OCR for page 343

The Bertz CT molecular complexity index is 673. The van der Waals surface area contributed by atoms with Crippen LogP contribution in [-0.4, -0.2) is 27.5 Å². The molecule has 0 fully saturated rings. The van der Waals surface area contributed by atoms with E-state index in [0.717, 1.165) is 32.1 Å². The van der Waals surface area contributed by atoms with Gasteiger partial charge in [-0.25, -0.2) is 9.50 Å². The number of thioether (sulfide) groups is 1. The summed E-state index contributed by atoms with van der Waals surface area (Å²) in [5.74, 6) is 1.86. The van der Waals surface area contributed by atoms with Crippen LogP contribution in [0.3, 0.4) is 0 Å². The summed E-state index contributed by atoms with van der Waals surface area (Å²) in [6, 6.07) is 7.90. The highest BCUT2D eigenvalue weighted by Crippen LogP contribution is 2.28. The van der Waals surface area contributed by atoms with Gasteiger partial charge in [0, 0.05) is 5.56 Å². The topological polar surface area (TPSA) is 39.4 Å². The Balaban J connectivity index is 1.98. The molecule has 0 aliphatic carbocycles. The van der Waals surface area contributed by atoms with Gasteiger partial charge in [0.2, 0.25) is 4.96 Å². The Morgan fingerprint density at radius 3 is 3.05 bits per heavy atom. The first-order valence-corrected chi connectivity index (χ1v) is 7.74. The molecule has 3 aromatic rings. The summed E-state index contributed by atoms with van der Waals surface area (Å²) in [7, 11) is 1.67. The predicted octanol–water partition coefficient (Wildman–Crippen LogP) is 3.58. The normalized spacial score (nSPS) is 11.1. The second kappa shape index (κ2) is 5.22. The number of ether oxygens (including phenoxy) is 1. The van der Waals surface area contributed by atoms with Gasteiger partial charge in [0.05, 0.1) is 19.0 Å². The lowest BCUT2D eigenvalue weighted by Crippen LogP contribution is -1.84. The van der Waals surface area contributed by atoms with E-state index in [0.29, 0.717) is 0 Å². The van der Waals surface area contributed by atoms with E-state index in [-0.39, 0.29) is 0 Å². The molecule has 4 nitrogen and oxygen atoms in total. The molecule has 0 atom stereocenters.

Medicare: A Strategy for Quality Assurance - Volume I utilization and outcomes across geographic areas and feed practice-pattern information back to physicians in those areas. The private sector also supports work related to quality assessment, quality assurance, and patient health status. One case in point is the Robert Wood Johnson Foundation (1989), which is initiating a large-scale effort in hospital quality assurance. Other foundations, such as The John A.Hartford Foundation and the Pew Memorial Trust, support studies relating to utilization management and appropriateness of invasive procedures. The Henry J.Kaiser Family Foundation has funded work on functional health outcomes and health status measurement (Tarlov et al., 1989). In addition, major business coalitions are beginning to devote considerable attention to quality assessment and quality improvement; one instance is the work of the Midwest Business Group on Health (MGBH, 1989). Gaps in the Current Research Base This array of work and investment in quality-of-care studies is useful, but many gaps and deficiencies remain. Most quality assessment research has been narrowly focused on evaluating the level of quality of care for specific diagnoses, groups of patients, or types of institutions. Although perhaps only a small number of diagnoses or procedures may make up most of the issues in quality of care, past work tends not to be easily generalizable to other diagnoses, patient populations, or institutions. Research into quality assurance and improvement is sparse. Very little is known about how to change the habits, practice styles, and standard operating procedures of physicians, nurses, and other caregivers, of institutions such as hospitals or prepaid group practices, or of health care organizations such as home health agencies. This gap is particularly significant for the quality assurance and continuous improvement models described in Chapter 2. Little is known about the links between the process of care and the outcomes of care. In the absence of reliable and valid information about these relationships, reliable and valid measurements of quality of care are more difficult to construct; hence, changes in medical, nursing, and institutional practices are even more difficult to bring about. The “art of care” deserves more attention. Little information is available on important aspects of the patient-provider relationship, on the role of patient values and expectations in achieving good outcomes, or on effective communication styles. Similarly, although the literature on patient satisfaction is growing (Cleary and McNeil, 1988), our understanding of how best to gather and to use information from patients, family members, and consumers in quality measurement and assurance efforts is only at a formative stage (Davies and Ware, 1988; Kaplan and Ware, 1989). A related void in the knowledge base concerns data and data bases,